De Valera excluded women from politics and relegated them to domestic sphere Sonja Tiernan The Irish Times Sinn Féin were arguably the biggest victors of the 1918 British general election. Their triumph included the election of Constance Markievicz, the first elected female MP. In line with Sinn Féin policy, elected members refused their seats in the House of Commons but instead formed the first Dáil Éireann in 1919. On her release from prison, Markievicz returned to Ireland and to her ... Read More »

The fallout from Turkey’s crisis will cause damage far beyond its borders

Recep Tayyip Erdoğan’s hubris has destablised a nation of pivotal regional importance Simon Tisdall The Guardian Hubris begets nemesis, as the ancient Greeks opined. It’s a life lesson Recep Tayyip Erdoğan, Turkey’s arrogant leader, appears unable to absorb as his country teeters over an abyss of his making. Erdoğan argued in June’s elections that an all-powerful executive presidency was the best way to govern – and he was the best man for the job. His wish was granted. Now Turkey ... Read More »

Rubbish to energy as Sweden wages war on waste with incinerators

Sweden has become the darling of the press when it comes to waste management. Articles claim Sweden “recycles nearly all of its waste” and in doing so “generates electricity and heating”. Foreign Correspondent – By Craig Reucassel ABC As I’ve made a bit of a habit of going around looking in people’s bins, I’m constantly being told we should be more like Sweden and make our waste useful. And when Australia was struck by the so-called China recycling crisis recently, it ... Read More »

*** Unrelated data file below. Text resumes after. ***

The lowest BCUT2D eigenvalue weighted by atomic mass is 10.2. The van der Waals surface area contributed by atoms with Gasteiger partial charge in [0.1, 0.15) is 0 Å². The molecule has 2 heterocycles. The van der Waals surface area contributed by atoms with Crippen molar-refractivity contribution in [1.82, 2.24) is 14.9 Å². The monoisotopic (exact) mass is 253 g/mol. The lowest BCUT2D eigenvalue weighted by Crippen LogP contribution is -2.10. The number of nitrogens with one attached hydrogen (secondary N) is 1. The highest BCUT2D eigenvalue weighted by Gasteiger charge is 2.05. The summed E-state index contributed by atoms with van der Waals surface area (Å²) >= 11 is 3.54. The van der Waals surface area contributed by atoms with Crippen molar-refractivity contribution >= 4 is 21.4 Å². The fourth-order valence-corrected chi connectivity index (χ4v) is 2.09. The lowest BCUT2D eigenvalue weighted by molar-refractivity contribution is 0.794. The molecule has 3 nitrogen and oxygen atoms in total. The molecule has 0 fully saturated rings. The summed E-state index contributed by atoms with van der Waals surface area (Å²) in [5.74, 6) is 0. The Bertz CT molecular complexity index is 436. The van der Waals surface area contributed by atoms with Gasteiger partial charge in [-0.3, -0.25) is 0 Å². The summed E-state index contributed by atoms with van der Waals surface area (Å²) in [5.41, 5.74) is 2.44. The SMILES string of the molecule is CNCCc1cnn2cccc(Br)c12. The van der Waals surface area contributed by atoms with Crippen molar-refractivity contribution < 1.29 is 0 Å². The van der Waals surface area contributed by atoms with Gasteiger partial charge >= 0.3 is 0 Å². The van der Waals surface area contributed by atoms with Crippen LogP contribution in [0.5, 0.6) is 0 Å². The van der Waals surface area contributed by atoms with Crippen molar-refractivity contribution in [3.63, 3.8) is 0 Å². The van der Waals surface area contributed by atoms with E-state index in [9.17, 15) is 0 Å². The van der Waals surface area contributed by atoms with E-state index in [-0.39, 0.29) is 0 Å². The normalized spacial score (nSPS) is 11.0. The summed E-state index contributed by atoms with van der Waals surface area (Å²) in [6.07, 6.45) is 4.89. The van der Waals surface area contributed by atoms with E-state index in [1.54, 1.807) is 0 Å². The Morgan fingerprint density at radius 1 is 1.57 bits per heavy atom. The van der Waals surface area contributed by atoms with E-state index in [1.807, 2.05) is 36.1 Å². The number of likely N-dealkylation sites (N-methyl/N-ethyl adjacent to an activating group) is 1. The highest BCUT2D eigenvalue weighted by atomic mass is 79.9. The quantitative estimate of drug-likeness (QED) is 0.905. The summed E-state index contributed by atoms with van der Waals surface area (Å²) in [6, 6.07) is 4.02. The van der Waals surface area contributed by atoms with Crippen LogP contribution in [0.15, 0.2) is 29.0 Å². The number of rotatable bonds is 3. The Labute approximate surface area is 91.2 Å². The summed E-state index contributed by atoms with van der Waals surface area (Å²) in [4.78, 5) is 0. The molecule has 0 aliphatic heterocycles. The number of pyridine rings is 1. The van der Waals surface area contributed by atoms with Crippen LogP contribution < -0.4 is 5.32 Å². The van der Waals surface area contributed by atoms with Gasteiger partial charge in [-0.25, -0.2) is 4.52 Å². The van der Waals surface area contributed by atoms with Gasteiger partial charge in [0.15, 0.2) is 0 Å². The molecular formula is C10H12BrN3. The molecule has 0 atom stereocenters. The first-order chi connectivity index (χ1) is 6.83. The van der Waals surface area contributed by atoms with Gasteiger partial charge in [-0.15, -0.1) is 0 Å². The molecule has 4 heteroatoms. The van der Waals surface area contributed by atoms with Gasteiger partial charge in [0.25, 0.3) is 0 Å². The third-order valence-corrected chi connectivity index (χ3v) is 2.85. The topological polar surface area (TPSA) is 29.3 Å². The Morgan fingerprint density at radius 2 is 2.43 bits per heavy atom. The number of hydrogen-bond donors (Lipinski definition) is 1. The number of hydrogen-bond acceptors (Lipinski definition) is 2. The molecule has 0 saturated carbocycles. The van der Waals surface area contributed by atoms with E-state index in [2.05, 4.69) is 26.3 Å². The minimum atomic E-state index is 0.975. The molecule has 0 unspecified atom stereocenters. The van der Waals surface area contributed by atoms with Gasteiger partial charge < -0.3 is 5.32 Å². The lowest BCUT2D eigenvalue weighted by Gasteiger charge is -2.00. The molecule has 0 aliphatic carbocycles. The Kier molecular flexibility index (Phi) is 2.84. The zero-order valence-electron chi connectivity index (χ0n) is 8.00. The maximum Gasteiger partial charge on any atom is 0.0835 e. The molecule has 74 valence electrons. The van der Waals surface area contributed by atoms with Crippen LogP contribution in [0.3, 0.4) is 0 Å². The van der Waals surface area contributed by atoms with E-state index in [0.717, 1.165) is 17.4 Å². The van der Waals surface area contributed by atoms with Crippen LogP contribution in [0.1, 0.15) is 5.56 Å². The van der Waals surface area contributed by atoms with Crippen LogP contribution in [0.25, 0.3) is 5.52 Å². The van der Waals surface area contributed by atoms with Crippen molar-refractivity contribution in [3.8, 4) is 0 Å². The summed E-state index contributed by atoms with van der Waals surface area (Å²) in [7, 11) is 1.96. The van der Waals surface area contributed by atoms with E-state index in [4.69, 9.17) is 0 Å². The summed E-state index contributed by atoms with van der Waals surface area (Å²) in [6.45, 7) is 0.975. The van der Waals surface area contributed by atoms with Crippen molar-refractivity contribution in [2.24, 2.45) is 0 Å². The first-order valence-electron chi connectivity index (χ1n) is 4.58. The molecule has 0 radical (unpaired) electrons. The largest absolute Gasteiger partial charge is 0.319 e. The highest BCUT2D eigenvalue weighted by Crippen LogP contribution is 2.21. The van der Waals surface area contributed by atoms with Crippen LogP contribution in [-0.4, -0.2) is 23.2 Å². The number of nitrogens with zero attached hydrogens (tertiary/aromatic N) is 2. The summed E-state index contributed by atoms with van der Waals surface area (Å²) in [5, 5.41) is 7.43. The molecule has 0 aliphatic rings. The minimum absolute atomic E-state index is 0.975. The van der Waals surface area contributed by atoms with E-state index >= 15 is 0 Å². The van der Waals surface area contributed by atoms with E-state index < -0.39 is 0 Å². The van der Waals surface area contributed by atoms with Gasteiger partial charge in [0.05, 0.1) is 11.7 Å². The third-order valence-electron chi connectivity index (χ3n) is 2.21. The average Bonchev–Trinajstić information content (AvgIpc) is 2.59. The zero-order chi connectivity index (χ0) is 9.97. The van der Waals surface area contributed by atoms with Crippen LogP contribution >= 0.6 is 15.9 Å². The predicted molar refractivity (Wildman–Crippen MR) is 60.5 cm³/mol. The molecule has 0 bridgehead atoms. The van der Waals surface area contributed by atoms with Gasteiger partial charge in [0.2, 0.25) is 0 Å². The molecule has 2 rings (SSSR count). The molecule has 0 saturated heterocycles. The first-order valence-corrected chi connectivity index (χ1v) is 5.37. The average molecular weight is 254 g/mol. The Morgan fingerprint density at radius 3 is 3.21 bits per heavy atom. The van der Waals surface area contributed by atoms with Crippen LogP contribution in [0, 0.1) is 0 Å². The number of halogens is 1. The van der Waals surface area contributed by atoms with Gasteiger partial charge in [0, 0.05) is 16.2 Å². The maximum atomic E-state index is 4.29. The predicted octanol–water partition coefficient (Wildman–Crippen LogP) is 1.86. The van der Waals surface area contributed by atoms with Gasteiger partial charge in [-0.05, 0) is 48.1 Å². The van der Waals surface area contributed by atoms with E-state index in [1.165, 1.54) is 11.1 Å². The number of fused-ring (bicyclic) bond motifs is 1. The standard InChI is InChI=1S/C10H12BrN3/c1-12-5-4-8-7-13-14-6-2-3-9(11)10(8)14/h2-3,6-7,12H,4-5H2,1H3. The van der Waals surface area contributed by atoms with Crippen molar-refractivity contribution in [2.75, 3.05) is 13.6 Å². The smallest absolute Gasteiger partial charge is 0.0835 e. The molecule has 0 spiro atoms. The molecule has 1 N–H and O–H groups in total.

Economic war on Iran is war on Eurasia integration

US sanctions on Iran should be interpreted as a piece in a much larger chessboard Hysteria reigned supreme after the first round of US sanctions were reinstated against Iran over the past week. Pepe Escobar Asia Times War scenarios abound, and yet the key aspect of the economic war unleashed by the Trump administration has been overlooked: Iran is a major piece in a much larger chessboard. The US sanctions offensive, launched after Washington’s unilateral pullout from the Iran nuclear ... Read More »

Why Turkey’s Lira Crisis Matters Outside Turkey

Investors are fretting about emerging markets again. Turkey is the front-burner concern at the moment, but what really is getting people’s attention is the prospect that the financial problems there could spread to other fast-growing but risky countries. By Matt Phillips The New York Times If history is any indication, that has the potential to quickly turn a local crisis into a global one. Or maybe not. What’s happening in Turkey? Over the last week the value of the Turkish ... Read More »

Trump Is the First President to Get Turkey Right

Good riddance to the so-called strategic relationship between Washington and Ankara. Steven A. Cook FP Last Friday, Turkish President Recep Tayyip Erdogan published an op-ed in the New York Times outlining his country’s grievances toward the United States. The Turkish leader raised valid concerns about U.S. policy that genuinely vex Turkish leaders and citizens alike. Yet Erdogan only told half the story, leaving his readers to believe that Washington has victimized a reliable ally and partner. The United States has long had ... Read More »